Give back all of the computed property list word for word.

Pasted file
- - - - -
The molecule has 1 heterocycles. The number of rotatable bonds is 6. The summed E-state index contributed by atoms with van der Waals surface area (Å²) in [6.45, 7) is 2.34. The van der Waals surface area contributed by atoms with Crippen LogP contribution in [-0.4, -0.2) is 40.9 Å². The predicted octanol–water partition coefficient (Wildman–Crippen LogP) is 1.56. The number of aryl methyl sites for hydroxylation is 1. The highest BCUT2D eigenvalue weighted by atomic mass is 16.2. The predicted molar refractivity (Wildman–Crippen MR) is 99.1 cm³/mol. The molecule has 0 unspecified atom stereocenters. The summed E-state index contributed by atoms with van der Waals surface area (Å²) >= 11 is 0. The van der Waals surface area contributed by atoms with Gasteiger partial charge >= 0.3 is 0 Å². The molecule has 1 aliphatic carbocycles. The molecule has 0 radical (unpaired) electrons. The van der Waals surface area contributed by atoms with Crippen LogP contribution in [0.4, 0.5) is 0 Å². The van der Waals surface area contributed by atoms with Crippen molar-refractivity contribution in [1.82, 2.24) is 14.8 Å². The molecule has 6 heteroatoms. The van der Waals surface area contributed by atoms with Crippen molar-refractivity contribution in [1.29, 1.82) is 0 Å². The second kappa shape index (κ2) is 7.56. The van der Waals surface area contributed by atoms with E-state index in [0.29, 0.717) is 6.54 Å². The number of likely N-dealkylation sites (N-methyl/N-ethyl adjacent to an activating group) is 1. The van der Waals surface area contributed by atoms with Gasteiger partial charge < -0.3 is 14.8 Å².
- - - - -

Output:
The molecule has 1 heterocycles. The number of rotatable bonds is 6. The summed E-state index contributed by atoms with van der Waals surface area (Å²) in [6.45, 7) is 2.34. The van der Waals surface area contributed by atoms with Crippen LogP contribution in [-0.4, -0.2) is 40.9 Å². The predicted octanol–water partition coefficient (Wildman–Crippen LogP) is 1.56. The number of aryl methyl sites for hydroxylation is 1. The highest BCUT2D eigenvalue weighted by atomic mass is 16.2. The predicted molar refractivity (Wildman–Crippen MR) is 99.1 cm³/mol. The molecule has 0 unspecified atom stereocenters. The summed E-state index contributed by atoms with van der Waals surface area (Å²) >= 11 is 0. The van der Waals surface area contributed by atoms with Gasteiger partial charge >= 0.3 is 0 Å². The molecule has 1 aliphatic carbocycles. The molecule has 0 radical (unpaired) electrons. The van der Waals surface area contributed by atoms with Crippen LogP contribution in [0.4, 0.5) is 0 Å². The van der Waals surface area contributed by atoms with Crippen molar-refractivity contribution in [1.82, 2.24) is 14.8 Å². The molecule has 6 heteroatoms. The van der Waals surface area contributed by atoms with Crippen molar-refractivity contribution in [1.29, 1.82) is 0 Å². The second kappa shape index (κ2) is 7.56. The van der Waals surface area contributed by atoms with E-state index in [0.29, 0.717) is 6.54 Å². The number of likely N-dealkylation sites (N-methyl/N-ethyl adjacent to an activating group) is 1. The van der Waals surface area contributed by atoms with Gasteiger partial charge < -0.3 is 14.8 Å².